Education Coordinator: Samara Gaev is a New York based activist, educator, performer, and doula. She has been working as a teaching artist and educational consultant in the schools, shelters, transitional programs and community centers for over ten years. In this capacity, she has worked with Brooklyn Academy of Music, The Media Spot, Esalen’s International Arts Festival, Omega Institute’s National Women and Power Conference and international organizations. She is a board member of Project Rhythm, Curriculum Writer for Hurricane Season, and co-director of In Transition Hip Hop Theatre Company. Samara has initiated young women’s groups, support networks for pregnant and parenting teens, interactive educational theatre residencies, and performance poetry and hip-hop intensives for formerly incarcerated youth. She received the 2009 Next Generation of Leadership Fellowship from the Center for Whole Communities. Samara completed advanced training in Augusto Boal’s Theatre of the Oppressed from the Paul A. Kaplan Center for Educational Drama. She received a B.A. from NYU’s Gallatin School of Individualized Study and an M.A. in Performance Studies from NYU’s Tisch School o the Arts with a thesis that explored trauma, advocacy, and witnessing.
Education Consultant: Jinan N. O’Connor started in education as an elementary special education teacher after graduating from Spelman College. She was a Program Director for Teach For America, where she worked to support 100 + teachers in the Greater New Orleans area. In this capacity, Ms. Sumler worked directly with superintendents, principals, university faculty and the business community. Ms. Sumler received a Masters in Education from Harvard and began working as a school improvement consultant for the Southern Regional Education Board in Atlanta. She coordinated a Successful Transitions Initiative between middle schools and high schools in the southeast region of the country. Originally from New York, Jinan returned in 2005 to work for AVID (Advancement Via Individual Determination) as the Northeast States Director. In this position, she works to support schools in seven states through face-to-face and e-learning professional development and coaching. Ms. Sumler markets AVID to new schools, districts and community organizations, manages AVID implementation at the school and district level and co-writes curriculum on Culturally Relevant Teaching.
Graphic Designer: Christine Wong Yap is an interdisciplinary artist working in installations, sculptures, multiples, and works on paper to explore optimism and pessimism. Born in California, Yap holds a BFA and MFA from the California College of the Arts. Her work has been exhibited extensively in the San Francisco Bay Area, as well as in New York the U.K.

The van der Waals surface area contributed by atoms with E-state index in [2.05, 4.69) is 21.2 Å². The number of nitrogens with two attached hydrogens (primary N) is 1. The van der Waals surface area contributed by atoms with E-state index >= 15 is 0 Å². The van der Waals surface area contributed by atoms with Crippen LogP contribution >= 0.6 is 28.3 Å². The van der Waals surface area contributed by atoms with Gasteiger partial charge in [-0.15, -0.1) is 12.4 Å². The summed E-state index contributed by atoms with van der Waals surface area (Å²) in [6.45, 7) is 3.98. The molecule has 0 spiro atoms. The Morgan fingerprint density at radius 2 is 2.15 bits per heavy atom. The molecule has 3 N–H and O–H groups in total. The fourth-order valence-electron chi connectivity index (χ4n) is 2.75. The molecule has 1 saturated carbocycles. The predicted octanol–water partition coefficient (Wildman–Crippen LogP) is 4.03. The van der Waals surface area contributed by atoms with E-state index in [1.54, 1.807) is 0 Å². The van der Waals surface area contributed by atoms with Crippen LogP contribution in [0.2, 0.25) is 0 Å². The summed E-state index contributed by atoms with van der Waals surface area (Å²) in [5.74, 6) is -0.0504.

Advisory Board: Rachelle V. Browne (Associate General Counsel, Smithsonian Institution); Manthia Diawara (Independent Filmmaker & Black Studies Scholar); Amina Dickerson (Dickerson Global Advisors); Howard Dodson, Jr. (Former Director of the Schomburg Center for Research in Black Culture); Radiah Harper (Education and Public Programming Director, Brooklyn Museum); Thomas Allen Harris (Independent Filmmaker); Caran Hartsfield (Independent Filmmaker); Seith Mann (Independent Filmmaker); Khalil Gibran Muhammad, Ph.D. (Director of the Schomburg Center For Research in Black Culture); Ron Platt (Birmingham Museum of Art, Curator); Kathe Sandler (Independent Filmmaker);
Scholarship Steering Committee: M.K. Asante, Jr., Ph.D. (Morgan State University); Lonnie Bunch, Ph.D (Director, Smithsonian Institution, National African American Museum of History and Culture); Joy DeGruy, Ph.D (Portland State University); Manthia Diawara, Ph.D (New York University); Howard Dodson Jr. (Schomburg Center for Research in Black Culture); Robeson Frazier, Ph.D. (University of Southern California); Professor Robert Hill (University of California, Los Angeles); Robin Kelley, Ph.D. (University of Southern California); Leslie King Hammond, Ph.D. (Maryland Institute College of Art); Jabari Mahiri, PH.D (University of California, Berkeley); Guthrie Ramsey, Ph.D. (University of Pennsylvania); Christopher Robbins, Ph.D. (Eastern Michigan University); Paul C. Taylor, Ph.D. (Pennsylvania State University)